Home Rugby Two Brilliant But Different Back Lines Munster Will Be Able To Field Next Season

Two Brilliant But Different Back Lines Munster Will Be Able To Field Next Season

NEWCASTLE UPON TYNE, ENGLAND - FEBRUARY 21: JJ Hanrahan of Northampton catches the ball during the Aviva Premiership match between Newcastle Falcons and Northampton Saints at Kingston Park on February 21, 2016 in Newcastle upon Tyne, England. (Photo by David Rogers/Getty Images)

This time last year Munster fans were in a state of despair. Their side had tamely exited the Champions Cup, attendances were down, and there was even talk of the late Anthony Foley not having his contract renewed.

Fast forward twelve months and the province have qualified top of their Champions Cup pool, the demand for tickets has skyrocketed, and there is a great deal of positivity surrounding the coaching ticket headed up by Rassie Erasmus.

Although much of the optimism that has engulfed the province has been borne out of tragedy, the emotional response to Anthony Foley’s passing is not the only thing fueling Munster’s current form.

Erasmus’ back-to-basics game plan, allied to his focus on the set-piece and Munster’s defence, have given the province a platform from which to build. Indeed, what the South African is currently implementing looks to be sustainable.

LEICESTER, ENGLAND - DECEMBER 17: Rassie Erasmus of Munster Rugby looks on during the European Rugby Champions Cup match between Leicester Tigers and Munster Rugby on December 17, 2016 in Leicester, United Kingdom. (Photo by Laurence Griffiths/Getty Images)

Nevertheless, Erasmus’ doesn’t appear to be resting on his laurels, he knows Munster rely on their pack to smash their way over the gain line and understands the need for his side to become more subtle in attack.

After their win over the Glasgow Warriors in Scotstoun, Erasmus spoke of his side being only “50-60 percent there” tactically. Again in Thomond Park the following weekend, Munster battered the Racing 92 line for the best part of 10 first half minutes before Simon Zebo scored.

Ironically, Zebo’s try came after he chose to ignore an overlap opportunity, and had to squirm his way over the line. These tactical problems will no doubt be addressed in time, and Munster have been pro-active in the transfer market to aid solve them.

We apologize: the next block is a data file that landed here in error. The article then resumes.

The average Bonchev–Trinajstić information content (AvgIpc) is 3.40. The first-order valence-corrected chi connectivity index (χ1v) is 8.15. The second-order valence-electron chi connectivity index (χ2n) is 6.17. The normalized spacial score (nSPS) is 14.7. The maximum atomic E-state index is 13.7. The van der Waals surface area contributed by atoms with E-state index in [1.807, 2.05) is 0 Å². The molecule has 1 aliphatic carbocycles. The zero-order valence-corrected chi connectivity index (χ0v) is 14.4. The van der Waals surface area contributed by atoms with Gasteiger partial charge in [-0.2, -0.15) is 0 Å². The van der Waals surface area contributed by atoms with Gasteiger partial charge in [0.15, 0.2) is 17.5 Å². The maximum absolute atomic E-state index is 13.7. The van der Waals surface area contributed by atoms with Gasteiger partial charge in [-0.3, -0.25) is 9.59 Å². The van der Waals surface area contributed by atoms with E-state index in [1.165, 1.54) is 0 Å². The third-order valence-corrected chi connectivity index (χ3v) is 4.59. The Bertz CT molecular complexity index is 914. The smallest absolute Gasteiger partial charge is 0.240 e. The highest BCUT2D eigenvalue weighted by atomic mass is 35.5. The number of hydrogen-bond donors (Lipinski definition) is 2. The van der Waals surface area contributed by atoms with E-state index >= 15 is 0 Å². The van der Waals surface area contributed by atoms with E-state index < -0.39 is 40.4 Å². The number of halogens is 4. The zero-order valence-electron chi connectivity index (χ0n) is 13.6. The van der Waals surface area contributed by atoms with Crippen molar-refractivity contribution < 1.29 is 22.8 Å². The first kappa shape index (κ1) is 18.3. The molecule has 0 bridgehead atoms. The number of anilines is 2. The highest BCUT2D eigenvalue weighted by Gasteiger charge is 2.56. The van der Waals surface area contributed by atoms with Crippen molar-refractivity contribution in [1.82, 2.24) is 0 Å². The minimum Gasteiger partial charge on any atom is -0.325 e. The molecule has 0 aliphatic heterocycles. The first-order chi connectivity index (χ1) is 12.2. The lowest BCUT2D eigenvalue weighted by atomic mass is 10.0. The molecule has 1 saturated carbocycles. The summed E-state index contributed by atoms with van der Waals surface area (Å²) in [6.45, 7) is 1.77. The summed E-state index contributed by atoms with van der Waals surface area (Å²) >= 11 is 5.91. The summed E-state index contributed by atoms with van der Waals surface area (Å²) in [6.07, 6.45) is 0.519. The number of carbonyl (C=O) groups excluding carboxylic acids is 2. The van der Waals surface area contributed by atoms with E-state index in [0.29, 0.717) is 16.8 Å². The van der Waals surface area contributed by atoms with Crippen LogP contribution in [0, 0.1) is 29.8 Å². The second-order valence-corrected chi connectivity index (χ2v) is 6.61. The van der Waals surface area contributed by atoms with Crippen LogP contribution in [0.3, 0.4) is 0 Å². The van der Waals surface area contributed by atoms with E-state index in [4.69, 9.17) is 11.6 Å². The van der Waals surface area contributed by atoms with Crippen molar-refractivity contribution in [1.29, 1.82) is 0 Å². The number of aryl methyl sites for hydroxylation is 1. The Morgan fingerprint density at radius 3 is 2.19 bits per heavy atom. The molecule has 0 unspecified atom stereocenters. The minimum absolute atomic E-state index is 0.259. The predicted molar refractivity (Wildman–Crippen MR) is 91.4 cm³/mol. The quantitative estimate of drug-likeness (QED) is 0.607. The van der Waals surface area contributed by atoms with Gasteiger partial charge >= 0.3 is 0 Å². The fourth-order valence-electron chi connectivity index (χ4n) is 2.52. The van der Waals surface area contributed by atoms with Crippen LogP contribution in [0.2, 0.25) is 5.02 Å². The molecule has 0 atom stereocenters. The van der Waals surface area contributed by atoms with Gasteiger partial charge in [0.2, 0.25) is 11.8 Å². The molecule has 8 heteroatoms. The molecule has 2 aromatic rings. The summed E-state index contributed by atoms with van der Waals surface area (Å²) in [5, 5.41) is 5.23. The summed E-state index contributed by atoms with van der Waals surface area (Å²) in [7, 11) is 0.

To-date, Munster have signed Chris Farrell, James Hart and JJ Hanrahan, all players who will offer greater depth and additional creativity in attack.

Farrell is a player Munster fans should be particularly excited about. Not only does his size offer physicality in midfield, but his pace and ability to offload out of the tackle make him extremely dangerous in attack.

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Munster fans already know what JJ Hanrahan brings to the table, while Hart will give Erasmus some much needed depth at scrum-half.

The return of Hanrahan is particularly pertinent, as the Kerryman is equally adept playing either at fly-half or inside centre. This should see him compete with both Tyler Bleyendaal and Rory Scannell for a starting place, forcing all three players to develop their game further.

Indeed, the one aspect of Bleyendaal’s game that can be criticised this season has been his kicking. With Hanrahan on standby next campaign, the kiwi will not be afforded the same leeway following an inconsistent display similar to what we witnessed in Welford Road.

Furthermore, Erasmus seems wedded to the concept of playing a second playmaker at inside centre. Hanrahan possesses the creative attributes and intelligence that make him an ideal candidate to also challenge Rory Scannell at inside centre next season.

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Alan Drumm, Pundit Arena

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